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Why some job adverts put women off applying (bbc.co.uk)
20 points by blowski 9 months ago | hide | past | web | favorite | 28 comments

She says Textio taught her company to avoid terms such as "coding ninja" - a common phrase in Silicon Valley job ads.

This would also put me off applying for the role. It makes the company sound immature and anyone who calls themselves a coding ninja may not have great self assesment skills.

Indeed. I haven’t actually seen very many ninja or rockstar type titles in the last few years so hopefully that particular fad has died off already. And I don’t know anyone, male or female, who doesn’t cringe at those kinds of titles either. Then again I am not in the webdev/fullstack market so maybe it does still happen.

Saying it was "common" is simply a lie. I would love to see her stats because I've been working in tech for a while now and I've never seen the term "coding ninja" in a job ad.

I've seen ludicrous demands like more experience in a tech than the tech has been out.

Like "must haves : " - 5 years experience in visual studio 2017 and sql server 2017. Non negotiable.

I don't think it's a lie, I think it's just an old example. Just as the media loves using "epic fail" in a "How do you do, fellow kids?" kind of way, it's easy to assume something is still happening because it was big the last time you checked.

I would like to see the scientific evidence of this unconscious bias they are referring to. Im also skeptical of the claims that gender diversity alone will boost revenue 41%. That is a extremely bold claim.

I keep reading that tech is not very female-inclusive, and I keep wondering where these people are looking. Maybe San Francisco is different than any of the places I've worked in the past 25 years? I've been all over: deep south, midwest, north texas - I don't know if the gender ratio was 50/50 since I never did a headcount, but I sure remember an awful lot of women in technical roles everywhere I've ever worked. Maybe they're not counting Indian women?

Technical roles yes. How many are developers? I’m not dismissing QA, but QA I’ve found is so much more female than male that in a group of developers, the female will be asked are they QA.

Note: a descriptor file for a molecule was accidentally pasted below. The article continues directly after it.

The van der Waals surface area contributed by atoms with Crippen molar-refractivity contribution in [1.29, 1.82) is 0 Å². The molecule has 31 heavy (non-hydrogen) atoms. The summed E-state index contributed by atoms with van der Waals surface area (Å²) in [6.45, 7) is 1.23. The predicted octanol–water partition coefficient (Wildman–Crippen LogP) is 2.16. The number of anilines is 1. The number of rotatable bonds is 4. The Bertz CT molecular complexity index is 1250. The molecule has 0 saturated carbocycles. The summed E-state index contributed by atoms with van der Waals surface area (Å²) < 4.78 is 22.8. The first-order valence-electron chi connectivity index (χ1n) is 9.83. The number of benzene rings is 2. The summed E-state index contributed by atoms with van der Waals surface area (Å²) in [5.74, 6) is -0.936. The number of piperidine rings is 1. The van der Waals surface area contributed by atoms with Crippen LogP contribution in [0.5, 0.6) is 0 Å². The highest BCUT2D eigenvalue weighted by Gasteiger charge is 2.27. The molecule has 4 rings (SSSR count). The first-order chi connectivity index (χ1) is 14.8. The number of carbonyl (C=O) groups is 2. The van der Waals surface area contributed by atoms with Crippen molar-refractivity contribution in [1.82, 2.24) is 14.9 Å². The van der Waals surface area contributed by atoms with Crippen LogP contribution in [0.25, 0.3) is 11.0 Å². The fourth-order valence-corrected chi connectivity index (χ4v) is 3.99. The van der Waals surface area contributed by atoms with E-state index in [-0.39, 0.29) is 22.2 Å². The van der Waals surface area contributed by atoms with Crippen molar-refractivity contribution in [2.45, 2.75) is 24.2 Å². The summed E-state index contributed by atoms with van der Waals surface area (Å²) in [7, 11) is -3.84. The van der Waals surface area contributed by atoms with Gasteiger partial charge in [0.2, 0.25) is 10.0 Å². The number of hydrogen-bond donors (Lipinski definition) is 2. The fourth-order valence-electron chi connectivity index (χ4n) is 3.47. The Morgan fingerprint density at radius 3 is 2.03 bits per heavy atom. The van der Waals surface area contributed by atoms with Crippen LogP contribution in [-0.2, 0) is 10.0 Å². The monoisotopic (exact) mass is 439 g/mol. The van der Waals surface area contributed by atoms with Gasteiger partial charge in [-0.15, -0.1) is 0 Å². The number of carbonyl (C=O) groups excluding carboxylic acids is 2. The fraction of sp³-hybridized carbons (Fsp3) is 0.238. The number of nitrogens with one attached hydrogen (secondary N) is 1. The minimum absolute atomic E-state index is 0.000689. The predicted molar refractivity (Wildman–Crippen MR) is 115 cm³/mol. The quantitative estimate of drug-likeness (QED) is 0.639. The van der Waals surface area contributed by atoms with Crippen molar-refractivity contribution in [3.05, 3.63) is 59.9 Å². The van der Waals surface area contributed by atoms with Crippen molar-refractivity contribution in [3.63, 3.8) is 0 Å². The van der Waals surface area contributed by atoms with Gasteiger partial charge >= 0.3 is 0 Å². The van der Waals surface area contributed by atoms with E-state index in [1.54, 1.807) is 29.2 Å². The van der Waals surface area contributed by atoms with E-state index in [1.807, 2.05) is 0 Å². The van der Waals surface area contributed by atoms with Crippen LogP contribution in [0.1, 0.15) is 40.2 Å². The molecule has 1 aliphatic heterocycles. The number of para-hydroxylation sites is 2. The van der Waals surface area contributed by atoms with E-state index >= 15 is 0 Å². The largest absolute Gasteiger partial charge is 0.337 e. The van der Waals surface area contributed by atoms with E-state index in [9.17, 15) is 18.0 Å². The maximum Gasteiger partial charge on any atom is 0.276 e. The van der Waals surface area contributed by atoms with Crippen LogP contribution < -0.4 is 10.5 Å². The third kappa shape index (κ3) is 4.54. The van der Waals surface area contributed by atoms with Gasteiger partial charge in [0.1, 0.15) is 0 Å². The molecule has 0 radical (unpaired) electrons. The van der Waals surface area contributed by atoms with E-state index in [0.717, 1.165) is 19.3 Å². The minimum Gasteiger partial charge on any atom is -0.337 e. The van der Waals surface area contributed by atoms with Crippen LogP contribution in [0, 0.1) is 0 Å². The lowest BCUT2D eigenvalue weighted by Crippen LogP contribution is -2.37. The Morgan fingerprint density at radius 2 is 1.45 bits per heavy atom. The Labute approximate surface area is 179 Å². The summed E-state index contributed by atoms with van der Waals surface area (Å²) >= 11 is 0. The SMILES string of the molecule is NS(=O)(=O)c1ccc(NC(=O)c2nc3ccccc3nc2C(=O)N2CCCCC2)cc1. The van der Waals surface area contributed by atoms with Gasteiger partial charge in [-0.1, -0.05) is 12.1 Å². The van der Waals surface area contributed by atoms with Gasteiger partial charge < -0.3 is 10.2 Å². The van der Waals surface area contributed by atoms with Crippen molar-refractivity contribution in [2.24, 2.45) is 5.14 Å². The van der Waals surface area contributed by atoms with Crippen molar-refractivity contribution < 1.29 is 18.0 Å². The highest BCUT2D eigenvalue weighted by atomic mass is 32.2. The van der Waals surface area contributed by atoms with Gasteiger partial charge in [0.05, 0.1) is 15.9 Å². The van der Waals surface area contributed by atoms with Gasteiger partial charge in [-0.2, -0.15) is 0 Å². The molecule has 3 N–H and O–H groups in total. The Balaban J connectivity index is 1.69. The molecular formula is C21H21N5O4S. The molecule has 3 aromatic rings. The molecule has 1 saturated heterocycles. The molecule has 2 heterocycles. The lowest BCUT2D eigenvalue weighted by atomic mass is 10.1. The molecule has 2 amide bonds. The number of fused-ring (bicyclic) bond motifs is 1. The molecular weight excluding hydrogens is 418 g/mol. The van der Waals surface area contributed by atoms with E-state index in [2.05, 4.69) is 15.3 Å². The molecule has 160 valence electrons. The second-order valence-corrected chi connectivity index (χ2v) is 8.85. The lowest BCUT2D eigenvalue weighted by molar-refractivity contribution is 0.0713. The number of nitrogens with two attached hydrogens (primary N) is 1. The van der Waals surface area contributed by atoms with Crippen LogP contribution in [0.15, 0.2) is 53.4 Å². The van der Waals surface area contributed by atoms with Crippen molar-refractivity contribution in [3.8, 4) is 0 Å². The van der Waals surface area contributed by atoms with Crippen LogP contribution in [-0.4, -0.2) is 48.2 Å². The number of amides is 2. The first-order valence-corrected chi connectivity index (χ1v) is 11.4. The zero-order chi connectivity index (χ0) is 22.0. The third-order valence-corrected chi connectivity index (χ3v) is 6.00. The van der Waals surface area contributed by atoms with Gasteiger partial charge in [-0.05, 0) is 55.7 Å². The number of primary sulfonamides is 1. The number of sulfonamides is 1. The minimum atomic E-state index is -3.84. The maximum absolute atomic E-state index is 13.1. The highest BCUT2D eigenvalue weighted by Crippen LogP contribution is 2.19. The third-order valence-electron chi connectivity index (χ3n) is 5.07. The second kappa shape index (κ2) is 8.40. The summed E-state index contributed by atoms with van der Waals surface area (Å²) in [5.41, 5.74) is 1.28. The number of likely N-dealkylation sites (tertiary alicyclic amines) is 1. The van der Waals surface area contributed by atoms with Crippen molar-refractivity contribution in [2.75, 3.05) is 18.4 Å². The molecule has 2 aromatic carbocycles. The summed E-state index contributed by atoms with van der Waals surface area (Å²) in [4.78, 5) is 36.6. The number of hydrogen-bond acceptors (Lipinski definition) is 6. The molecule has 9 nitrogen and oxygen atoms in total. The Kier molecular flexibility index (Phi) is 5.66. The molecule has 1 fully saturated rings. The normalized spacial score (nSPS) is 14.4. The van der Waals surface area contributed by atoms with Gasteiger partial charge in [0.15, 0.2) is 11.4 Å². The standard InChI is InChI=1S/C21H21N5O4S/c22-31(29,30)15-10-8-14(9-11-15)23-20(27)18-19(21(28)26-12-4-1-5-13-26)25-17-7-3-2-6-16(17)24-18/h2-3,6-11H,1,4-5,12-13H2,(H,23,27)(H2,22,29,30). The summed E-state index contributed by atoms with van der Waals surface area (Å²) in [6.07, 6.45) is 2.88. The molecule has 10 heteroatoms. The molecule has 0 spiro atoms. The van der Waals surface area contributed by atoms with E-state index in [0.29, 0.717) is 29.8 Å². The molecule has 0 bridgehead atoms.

> I would like to see the scientific evidence of this unconscious bias they are referring to.

Here's a study, for example [1]. There's enough out there that you'd probably want to qualify that request a bit. There's even a study on the association between gender and evaluation of gender bias studies (men are more skeptical/critical of studies showing gender bias) [2].

[1] http://www.pnas.org/content/111/12/4403.full

[2] http://www.pnas.org/content/112/43/13201

That particular sentence in the article sounds very odd, as it suggests the baseline was a set of single-sex workplaces. I'm not sure where they found those. Perhaps the Catholic church?

I'm pretty sure that the Catholic church employs many fathers and sisters.

I'm no expert on the Catholic Church, but what I've seen on TV (e.g. Father Ted) suggests that men work from certain locations, and women work from others. So each of the workplaces is single-sex, even if the overall organisation is not.

> Father Ted Also, priests tend to have pet bricks and drink motor oil.

As a UK license payer and general supporter of the BBC, these thinly-veiled advertising pieces (in this case for "Textio") always leave a bad taste in my mouth. Latching on to a worthy cause like feminism just makes it worse.

Replacing uncounscious bias, with conscious bias based on words that take into account both the employer and the canditate prejudices towards some words is a crazy tricky line of thought. To me it seems there's a problem, let's add an aditional layer of complexity to make it more intentional and less visible. The end result is that adverts get even more filled with prejudice.

Yeah, that's what always makes me uncomfortable about diversity efforts. Diversity? Sure, that sounds good. How you propose to get there? Ummm... not so sure about that. If you go back to the origin of the term "white privilege" as coined by Peggy McIntosh (in 1989, mind you, not 1972), you'll find that she defends to concept with such dubious claims as "being able to find music that represents your group" is a concrete example of "white privilege". Almost all of her examples are essentially unverifiable - yet, the solution (to white or male privilege) is always to replace intangible, nebulous advantages with very specific, concrete disadvantages.

You start working at diversity by recruiting from places like historically black colleges for minorities and women only colleges for women(?).

actually if they look closely enough they'll find out companies really want to hire clever workaholics who have modest salary requirements, never ask for raise or promotion and are easily taken advantage of. That's the perfect employee.

The only way around this is to create more demand for labour. Make employers compete more, break down monopolies, remove protections, moats, tax entrenched rent seeking.

A job description that uses the phrase "We're looking for someone to manage a team" may seem innocuous enough.

But research has shown that the word "manage" encourages more men than women to apply for the role.

Changing the word to "develop" would make it more female-friendly, says Kieran Snyder

So all you have to do to attract more women to a job is to lie about what the job entails? Maybe jobs for managers put off women because they don't want to be managers.